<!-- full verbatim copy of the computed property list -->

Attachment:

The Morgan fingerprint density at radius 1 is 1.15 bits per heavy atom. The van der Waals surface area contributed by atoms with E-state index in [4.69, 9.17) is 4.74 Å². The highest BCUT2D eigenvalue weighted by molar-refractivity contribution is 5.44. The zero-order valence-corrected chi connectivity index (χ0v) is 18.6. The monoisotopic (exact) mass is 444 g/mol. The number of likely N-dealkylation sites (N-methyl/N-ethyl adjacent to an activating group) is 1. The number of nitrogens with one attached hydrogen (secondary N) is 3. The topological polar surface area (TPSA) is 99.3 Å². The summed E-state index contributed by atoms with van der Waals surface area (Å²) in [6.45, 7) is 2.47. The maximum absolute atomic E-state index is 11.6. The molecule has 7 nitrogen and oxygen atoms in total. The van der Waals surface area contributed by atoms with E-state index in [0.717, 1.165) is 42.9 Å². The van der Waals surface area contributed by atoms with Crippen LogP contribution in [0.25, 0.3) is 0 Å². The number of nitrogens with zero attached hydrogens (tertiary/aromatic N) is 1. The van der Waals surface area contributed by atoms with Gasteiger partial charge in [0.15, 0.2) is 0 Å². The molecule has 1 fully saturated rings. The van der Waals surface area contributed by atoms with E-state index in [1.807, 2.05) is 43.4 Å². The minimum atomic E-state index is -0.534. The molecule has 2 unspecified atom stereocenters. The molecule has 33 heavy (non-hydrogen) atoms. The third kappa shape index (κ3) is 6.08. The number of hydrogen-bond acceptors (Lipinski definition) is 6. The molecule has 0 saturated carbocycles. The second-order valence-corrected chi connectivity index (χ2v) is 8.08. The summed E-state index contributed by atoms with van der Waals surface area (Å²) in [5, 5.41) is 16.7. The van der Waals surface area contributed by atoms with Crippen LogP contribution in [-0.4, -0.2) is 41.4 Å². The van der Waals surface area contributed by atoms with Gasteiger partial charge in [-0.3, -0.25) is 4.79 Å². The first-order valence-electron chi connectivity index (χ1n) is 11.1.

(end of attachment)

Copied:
The Morgan fingerprint density at radius 1 is 1.15 bits per heavy atom. The van der Waals surface area contributed by atoms with E-state index in [4.69, 9.17) is 4.74 Å². The highest BCUT2D eigenvalue weighted by molar-refractivity contribution is 5.44. The zero-order valence-corrected chi connectivity index (χ0v) is 18.6. The monoisotopic (exact) mass is 444 g/mol. The number of likely N-dealkylation sites (N-methyl/N-ethyl adjacent to an activating group) is 1. The number of nitrogens with one attached hydrogen (secondary N) is 3. The topological polar surface area (TPSA) is 99.3 Å². The summed E-state index contributed by atoms with van der Waals surface area (Å²) in [6.45, 7) is 2.47. The maximum absolute atomic E-state index is 11.6. The molecule has 7 nitrogen and oxygen atoms in total. The van der Waals surface area contributed by atoms with E-state index in [0.717, 1.165) is 42.9 Å². The van der Waals surface area contributed by atoms with Crippen LogP contribution in [0.25, 0.3) is 0 Å². The number of nitrogens with zero attached hydrogens (tertiary/aromatic N) is 1. The van der Waals surface area contributed by atoms with Gasteiger partial charge in [0.15, 0.2) is 0 Å². The molecule has 1 fully saturated rings. The van der Waals surface area contributed by atoms with E-state index in [1.807, 2.05) is 43.4 Å². The minimum atomic E-state index is -0.534. The molecule has 2 unspecified atom stereocenters. The molecule has 33 heavy (non-hydrogen) atoms. The third kappa shape index (κ3) is 6.08. The number of hydrogen-bond acceptors (Lipinski definition) is 6. The molecule has 0 saturated carbocycles. The second-order valence-corrected chi connectivity index (χ2v) is 8.08. The summed E-state index contributed by atoms with van der Waals surface area (Å²) in [5, 5.41) is 16.7. The van der Waals surface area contributed by atoms with Crippen LogP contribution in [-0.4, -0.2) is 41.4 Å². The van der Waals surface area contributed by atoms with Gasteiger partial charge in [-0.3, -0.25) is 4.79 Å². The first-order valence-electron chi connectivity index (χ1n) is 11.1.